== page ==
You’re the owner of a creative arts studio, so you know how unique your business really is. Offices are sometimes cold and hollow, they don’t have any personality. But an arts studio is full of imagination, artistic endeavor, mental anguish on a canvas and so much hard painstakingly detailed work on display. You get to see your employees create works of art every single day. Form a blank pile of clay, or a block of limestone, to a fantastic piece of living art that captivates concepts that we hold near and dear. But what if you’re given a contract by a client in which they clearly outline a length project? This could be something like creating a very tall statue that is handcrafted. It might be a giant mural that will take a long time to draw and paint by hand. It could be something like a photograph collage that will take a long time to piece together. The biggest issue here is keeping the quality of the art intact however long it takes to finish. You also want to give your employees enough room to fiddle around with it and get it just right.
The narrative road
Length art projects are truly a monumental mental challenge. You know just like everyone else in the industry, that art really is living. Art is created by living beings therefore in the process of it’s creation it may be subject to change. As a business owner you need to continually be in contact with your employees to see how the narrative road is doing. In other words, how have their ideas developed, have they changed anything and do their current ideas conflict with the overall end product the client has asked for? This requires you to not only have meetings with all your managers on a regular basis, but actually going down to the floor and speaking with the artists and designers that are working on the project.
Art isn’t just about creating whatever you want in the literal sense, because sometimes you are hampered by logistics, materials, engineering conundrums and conflicting design philosophies. For example, you may want to create a sculpture that is made from a soft stone but for the climate it will be situated in, the stone will become fragile. But, with softer stone you can do much more intricate sculpting and stonemasonry. Inevitably, the harder stone that is needed won’t be so easy to shape. Finite detail in some areas may have to be sacrificed for bluntness. These are the type of challenges your employees face all the time. In your weekly meetings, make sure you have time to discuss the narrative road for the lengthy project.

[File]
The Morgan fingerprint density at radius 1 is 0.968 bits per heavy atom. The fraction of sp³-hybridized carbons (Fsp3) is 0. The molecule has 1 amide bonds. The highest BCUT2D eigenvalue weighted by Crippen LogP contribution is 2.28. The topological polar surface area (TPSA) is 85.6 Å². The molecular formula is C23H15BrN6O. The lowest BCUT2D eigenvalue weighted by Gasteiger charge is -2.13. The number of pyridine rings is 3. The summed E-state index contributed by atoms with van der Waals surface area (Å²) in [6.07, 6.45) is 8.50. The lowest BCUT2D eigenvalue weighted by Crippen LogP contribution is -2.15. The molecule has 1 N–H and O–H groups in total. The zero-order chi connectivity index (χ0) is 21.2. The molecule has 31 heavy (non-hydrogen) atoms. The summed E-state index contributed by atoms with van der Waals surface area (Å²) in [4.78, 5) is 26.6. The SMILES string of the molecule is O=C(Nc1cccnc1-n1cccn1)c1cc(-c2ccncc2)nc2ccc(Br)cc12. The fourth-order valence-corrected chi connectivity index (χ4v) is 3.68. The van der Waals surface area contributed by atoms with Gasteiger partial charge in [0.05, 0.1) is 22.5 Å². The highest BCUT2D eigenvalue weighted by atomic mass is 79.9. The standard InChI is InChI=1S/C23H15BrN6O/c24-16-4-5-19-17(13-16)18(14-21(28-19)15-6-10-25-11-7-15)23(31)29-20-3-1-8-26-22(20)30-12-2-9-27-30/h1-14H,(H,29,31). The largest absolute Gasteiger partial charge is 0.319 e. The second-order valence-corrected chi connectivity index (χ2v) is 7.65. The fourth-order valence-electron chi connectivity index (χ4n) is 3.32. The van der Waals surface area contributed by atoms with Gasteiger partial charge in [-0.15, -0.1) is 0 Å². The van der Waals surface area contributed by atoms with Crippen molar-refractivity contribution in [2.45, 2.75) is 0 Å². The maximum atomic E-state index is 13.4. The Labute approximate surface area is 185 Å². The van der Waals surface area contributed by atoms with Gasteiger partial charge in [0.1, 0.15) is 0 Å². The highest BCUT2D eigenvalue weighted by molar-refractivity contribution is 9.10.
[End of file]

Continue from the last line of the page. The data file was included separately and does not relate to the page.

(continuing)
The space to build
Major projects cannot be completed in the normal art studio. They really do need their own space so completely focus and attention can be given to them. It’s not good to have several different smaller projects milling around the larger project that is going to be lengthy, expensive and for a wealthy or important client. But what kind of space would you need for such a project whereby you need to build something very large? A personalized metal structure is a perfect example of what you would need. Take a look at Safety Steel Structures that build such open and sheltered spaces. They specialize in commercial and industrial steel structures which will brave the elements and be modern enough inside to regulate temperatures and provide as much lighting as you would possibly need. Large metal structures are often used for studios as they provide plenty of air circulation to keep artwork fresh. Large artwork such as paintings don’t do very well in small stuffy rooms as the paint can become sweaty and begin to drip while the canvas soaks up the moisture in the air and begins to sag. In open spaces artwork will get the fresh air it needs but will be shielded from the sunlight which can fade pencil sketches and paintings.
A change in material
Perhaps more than any other, the art industry uses a lot of materials to create physical structures. A statue might use multiple metals, stones, woods and synthetic fibers when it’s completed. Modern day methods require newer materials also as 3D printers will require unique kinds of filament. However when a project is so lengthy and complex, you will run into the same problems other manufacturing businesses do. The material may not be strong enough, it may suddenly jump up in price, it may not look as good as you thought it would, etc. Hence why keeping an open channel of communication with your employees and your logistics companies is so critical to the overall quality of the project.
Changing their mind
It’s common for large projects to be put on hold then restarted, altered in size and quality and even cancelled altogether. This is because many times, the type of clients that contract large artistic projects will be entities like governments, private companies and wealthy clients. Governments may sanction the go-ahead of a project but either cancel it or put it on hold if there is a change of ruling party or perhaps a fiscal concern. If clients do change their mind however, you need to be compensated for the work you have done thus far. Even taking the time to do the research deserves some kind of monetary gain on your part.
Thus the terms and conditions have to be such that time itself is given value in a long project. Far too often art and design studios are taken advantage of by people who fail to realize how time-consuming the creation of art really is. So if clients do want to cancel or pause the project, remind them that it’s going to happen on their dollar.
Being commissioned a length art project is a studio’s dream. To be involved with something large and potentially culturally important is amazing. However, you need to have the space to do these projects, so a large steel structure dedicated to big tasks is incredibly helpful.
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